What is this model useful for? I don't know...for now. I'm happy that it provides another perspective on the same idea I was trying to gesture at in Attractor Theory, but in a cleaner way, though.


tags:  rationality ,  attention ,  effort ,  2x2
Last Updated: 2018-09-09 17:30

In Normative vs Descriptive Confusions I touch upon a key distinction I've been thinking about lately. It's a set of conflicting attitudes towards my identity: Do I want to take my inclinations and wants as signs of the way that I really am, or do I want to strive to change myself into who I want to be?

When thinking about dichotomies like this, I think there is a hierarchy of responses:

  1. The default response seems to be acknowledging that the dichotomy is important, and that we must cater to both sides.
  2. Going one step further, however, you in particular probably do not have the correct mixture of the dichotomy meaning that you can probably get better results than what you are currently doing by biasing towards one side or the other.

  3. However, this doesn't solve why the dichotomy is there in the first place. You need some sort of model that can reconcile the differences, especially if there is some sort of apparent contradiction at play.

Thus, with regards to this specific dichotomy, I think that I used to bias towards self-modification and have since become a lot more impulsive / listening to myself. Or, at the very least, it seems like I pay less attention to actively changing parts of myself.

And while the rest of the rationality community seems to have adopted the more gentle attitude of looking at your behavior as evidence of your needs (EX: pica, Internal Double Crux, Focusing), I am still thinking about your relationship with yourself in the context of parenting styles:

  • Being forgiving and acquiescing to your body's needs is like being a good parent that isn't depriving your child of things they need to function.
  • But also sometimes you need to be strict because it can help the child grow. There is a time and place for being firm and unyielding. (EX: exercise)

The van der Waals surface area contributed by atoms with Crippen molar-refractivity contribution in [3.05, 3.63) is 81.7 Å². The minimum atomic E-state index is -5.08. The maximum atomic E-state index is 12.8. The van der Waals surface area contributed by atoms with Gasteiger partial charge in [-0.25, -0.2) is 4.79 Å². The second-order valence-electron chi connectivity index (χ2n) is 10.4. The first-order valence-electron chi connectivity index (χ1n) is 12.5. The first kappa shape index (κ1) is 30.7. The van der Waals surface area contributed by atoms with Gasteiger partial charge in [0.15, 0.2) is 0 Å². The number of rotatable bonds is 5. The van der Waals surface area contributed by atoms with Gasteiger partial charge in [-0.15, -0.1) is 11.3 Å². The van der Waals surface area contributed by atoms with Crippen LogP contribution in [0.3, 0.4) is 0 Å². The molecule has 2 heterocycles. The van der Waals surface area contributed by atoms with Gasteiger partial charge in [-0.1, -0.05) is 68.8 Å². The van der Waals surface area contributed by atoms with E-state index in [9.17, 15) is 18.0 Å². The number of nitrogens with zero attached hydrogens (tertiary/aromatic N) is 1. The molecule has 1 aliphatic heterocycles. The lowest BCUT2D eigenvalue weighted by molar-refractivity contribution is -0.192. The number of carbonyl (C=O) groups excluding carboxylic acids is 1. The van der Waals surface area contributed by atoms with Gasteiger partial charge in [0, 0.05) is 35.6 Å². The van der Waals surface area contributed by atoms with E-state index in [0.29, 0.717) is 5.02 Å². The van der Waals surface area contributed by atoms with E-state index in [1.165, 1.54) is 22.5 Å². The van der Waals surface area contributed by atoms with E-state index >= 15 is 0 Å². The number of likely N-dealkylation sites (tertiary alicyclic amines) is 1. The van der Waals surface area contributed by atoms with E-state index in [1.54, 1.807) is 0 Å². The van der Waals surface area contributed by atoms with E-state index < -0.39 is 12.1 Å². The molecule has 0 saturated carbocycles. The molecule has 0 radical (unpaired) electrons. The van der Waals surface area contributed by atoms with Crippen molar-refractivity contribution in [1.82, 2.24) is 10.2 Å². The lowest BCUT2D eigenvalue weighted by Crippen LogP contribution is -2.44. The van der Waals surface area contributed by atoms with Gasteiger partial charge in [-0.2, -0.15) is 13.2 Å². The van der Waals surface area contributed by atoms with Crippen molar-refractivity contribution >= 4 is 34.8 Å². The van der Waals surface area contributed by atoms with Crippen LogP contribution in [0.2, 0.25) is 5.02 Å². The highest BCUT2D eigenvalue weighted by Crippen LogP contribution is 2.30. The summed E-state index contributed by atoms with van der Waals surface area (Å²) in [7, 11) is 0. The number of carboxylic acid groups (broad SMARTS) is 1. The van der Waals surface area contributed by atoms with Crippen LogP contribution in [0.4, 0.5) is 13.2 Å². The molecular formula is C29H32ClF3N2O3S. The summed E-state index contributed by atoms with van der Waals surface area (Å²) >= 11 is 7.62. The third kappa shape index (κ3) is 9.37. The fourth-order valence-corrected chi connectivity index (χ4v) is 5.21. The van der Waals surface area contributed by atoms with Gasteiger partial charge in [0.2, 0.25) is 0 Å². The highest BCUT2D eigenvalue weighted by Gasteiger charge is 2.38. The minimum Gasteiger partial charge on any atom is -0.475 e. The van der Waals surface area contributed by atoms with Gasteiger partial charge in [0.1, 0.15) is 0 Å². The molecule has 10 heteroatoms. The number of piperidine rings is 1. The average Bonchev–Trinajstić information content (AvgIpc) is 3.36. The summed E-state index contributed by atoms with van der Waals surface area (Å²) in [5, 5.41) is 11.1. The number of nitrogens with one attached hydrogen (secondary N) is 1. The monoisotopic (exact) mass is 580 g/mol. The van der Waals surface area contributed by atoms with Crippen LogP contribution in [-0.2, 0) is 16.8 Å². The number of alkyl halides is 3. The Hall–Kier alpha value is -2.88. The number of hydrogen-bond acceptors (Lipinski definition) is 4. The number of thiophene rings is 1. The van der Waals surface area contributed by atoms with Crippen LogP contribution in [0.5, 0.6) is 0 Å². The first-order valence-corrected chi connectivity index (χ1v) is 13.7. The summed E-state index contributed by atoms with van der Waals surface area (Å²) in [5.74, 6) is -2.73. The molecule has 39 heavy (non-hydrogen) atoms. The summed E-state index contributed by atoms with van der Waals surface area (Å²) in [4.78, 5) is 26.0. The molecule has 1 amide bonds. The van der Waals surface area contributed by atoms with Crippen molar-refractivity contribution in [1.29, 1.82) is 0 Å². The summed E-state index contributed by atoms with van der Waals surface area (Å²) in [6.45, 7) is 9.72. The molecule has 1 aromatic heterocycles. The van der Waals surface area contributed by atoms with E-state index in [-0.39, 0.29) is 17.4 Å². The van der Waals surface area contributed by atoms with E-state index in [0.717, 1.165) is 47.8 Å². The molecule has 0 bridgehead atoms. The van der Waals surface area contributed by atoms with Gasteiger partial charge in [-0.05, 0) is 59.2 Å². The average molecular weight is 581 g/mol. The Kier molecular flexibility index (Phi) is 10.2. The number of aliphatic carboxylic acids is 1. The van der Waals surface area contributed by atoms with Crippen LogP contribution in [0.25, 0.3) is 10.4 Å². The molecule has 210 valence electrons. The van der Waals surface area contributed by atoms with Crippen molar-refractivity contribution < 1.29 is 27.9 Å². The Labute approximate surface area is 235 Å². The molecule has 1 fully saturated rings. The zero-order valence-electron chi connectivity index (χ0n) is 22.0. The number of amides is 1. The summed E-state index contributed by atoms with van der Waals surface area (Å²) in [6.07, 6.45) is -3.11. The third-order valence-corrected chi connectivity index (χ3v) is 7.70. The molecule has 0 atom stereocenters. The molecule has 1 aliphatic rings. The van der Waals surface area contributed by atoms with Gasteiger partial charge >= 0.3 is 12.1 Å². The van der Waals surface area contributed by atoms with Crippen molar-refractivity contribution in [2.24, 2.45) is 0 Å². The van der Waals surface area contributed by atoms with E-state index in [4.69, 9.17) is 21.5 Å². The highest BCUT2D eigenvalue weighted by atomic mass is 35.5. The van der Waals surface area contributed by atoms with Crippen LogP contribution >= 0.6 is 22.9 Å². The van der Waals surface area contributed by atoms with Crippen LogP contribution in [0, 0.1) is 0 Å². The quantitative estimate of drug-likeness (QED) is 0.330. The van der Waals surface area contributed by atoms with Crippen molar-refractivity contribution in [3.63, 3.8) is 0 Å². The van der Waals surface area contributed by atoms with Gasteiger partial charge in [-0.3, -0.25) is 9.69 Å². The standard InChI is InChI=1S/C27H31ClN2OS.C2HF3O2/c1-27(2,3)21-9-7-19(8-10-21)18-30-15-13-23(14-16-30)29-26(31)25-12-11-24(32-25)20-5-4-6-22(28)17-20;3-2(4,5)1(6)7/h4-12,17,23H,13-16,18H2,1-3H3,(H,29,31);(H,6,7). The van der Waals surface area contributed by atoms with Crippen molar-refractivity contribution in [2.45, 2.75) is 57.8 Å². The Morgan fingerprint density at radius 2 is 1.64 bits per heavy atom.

• Yet, you're also not always the parent. Sometimes your body actually knows better and you're just wrong. (EX: sleep)
  • Also, you are your body.

People are processes, and there are going to be strange tangled dependencies between beliefs. We're inconsistent. This is not an explanation.

Here's a first attempt at some pieces of the puzzle: Some traits are harder to modify than others. This is sometimes because they are less visible than others. Not all of our needs are nicely captured by our ontology of choice. Striving to become the person you want to become has problems when you are not specific about where you want to improve; getting better and something in the general sense is a confused concept. Acting to become the idealized version of you can run into problems like extra affect / virtue associated with your mental conception, which you might not have acted on directly, and thus you can fall flat with regards to your expectations (but perhaps not your specified goal). Another issue is when hidden traits are dependent on a lot of other traits. Some things require other things to function, and rooting around with a lot of your more lower-level things can lead to unexpected effects.

So, when trying to figure out whether or not to modify vs accept something as part of you, there are at least a few areas to be thinking about:

  • Is the trait a dependency for a lot of other traits? (But also, this is often not apparent.)
  • Can you be more specific about what sort of person you want to become? (Identifiables over aesthetics.)

tags:  rationality ,  dichotomy
Last Updated: 2018-09-07 19:31

There's this weird thing that's been happening lately where I generally feel okay, and I'm noting that my state of mind is "y'know, pretty good". And I'm being mindful of that.

The issue arises when I am thinking about what to do next. Some part of me will think "Oh, hey, there's this cool problem that's been bugging us that we could dive int..."

Whereupon the rest of my brain will think "No! Don't dive in! If you do, then you'll start to think about painful things, and you'll lose your current state of mind (which is not dwelling on painful stuff)."

I think this might just be a not-helpful defense mechanism. Not looking into the bad bits doesn't mean they're not there. While it seems good to be strategic about choosing when to dive into examining different problems, I think my current policy lately has been something like a blanket "No, just don't do it!", which seems bad because then I just never end up addressing those issues.


tags:  fear ,  introspection
Last Updated: 2018-09-07 19:13